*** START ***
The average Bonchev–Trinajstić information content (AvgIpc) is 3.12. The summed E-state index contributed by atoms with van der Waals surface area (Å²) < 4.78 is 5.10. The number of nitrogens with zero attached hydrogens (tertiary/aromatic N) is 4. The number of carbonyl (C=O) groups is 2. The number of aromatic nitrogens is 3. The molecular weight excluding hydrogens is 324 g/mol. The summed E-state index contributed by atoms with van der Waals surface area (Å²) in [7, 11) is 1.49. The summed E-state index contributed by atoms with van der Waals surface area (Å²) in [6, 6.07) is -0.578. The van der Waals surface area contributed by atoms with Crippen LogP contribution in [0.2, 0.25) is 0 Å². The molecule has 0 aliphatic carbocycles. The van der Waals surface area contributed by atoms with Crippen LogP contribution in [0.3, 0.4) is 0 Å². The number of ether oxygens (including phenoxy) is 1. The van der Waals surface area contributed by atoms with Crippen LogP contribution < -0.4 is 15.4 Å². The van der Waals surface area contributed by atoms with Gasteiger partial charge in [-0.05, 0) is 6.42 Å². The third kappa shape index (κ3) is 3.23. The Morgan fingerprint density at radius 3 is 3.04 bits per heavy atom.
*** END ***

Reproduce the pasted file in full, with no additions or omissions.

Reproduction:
The average Bonchev–Trinajstić information content (AvgIpc) is 3.12. The summed E-state index contributed by atoms with van der Waals surface area (Å²) < 4.78 is 5.10. The number of nitrogens with zero attached hydrogens (tertiary/aromatic N) is 4. The number of carbonyl (C=O) groups is 2. The number of aromatic nitrogens is 3. The molecular weight excluding hydrogens is 324 g/mol. The summed E-state index contributed by atoms with van der Waals surface area (Å²) in [7, 11) is 1.49. The summed E-state index contributed by atoms with van der Waals surface area (Å²) in [6, 6.07) is -0.578. The van der Waals surface area contributed by atoms with Crippen LogP contribution in [0.2, 0.25) is 0 Å². The molecule has 0 aliphatic carbocycles. The van der Waals surface area contributed by atoms with Crippen LogP contribution in [0.3, 0.4) is 0 Å². The number of ether oxygens (including phenoxy) is 1. The van der Waals surface area contributed by atoms with Crippen LogP contribution < -0.4 is 15.4 Å². The van der Waals surface area contributed by atoms with Gasteiger partial charge in [-0.05, 0) is 6.42 Å². The third kappa shape index (κ3) is 3.23. The Morgan fingerprint density at radius 3 is 3.04 bits per heavy atom.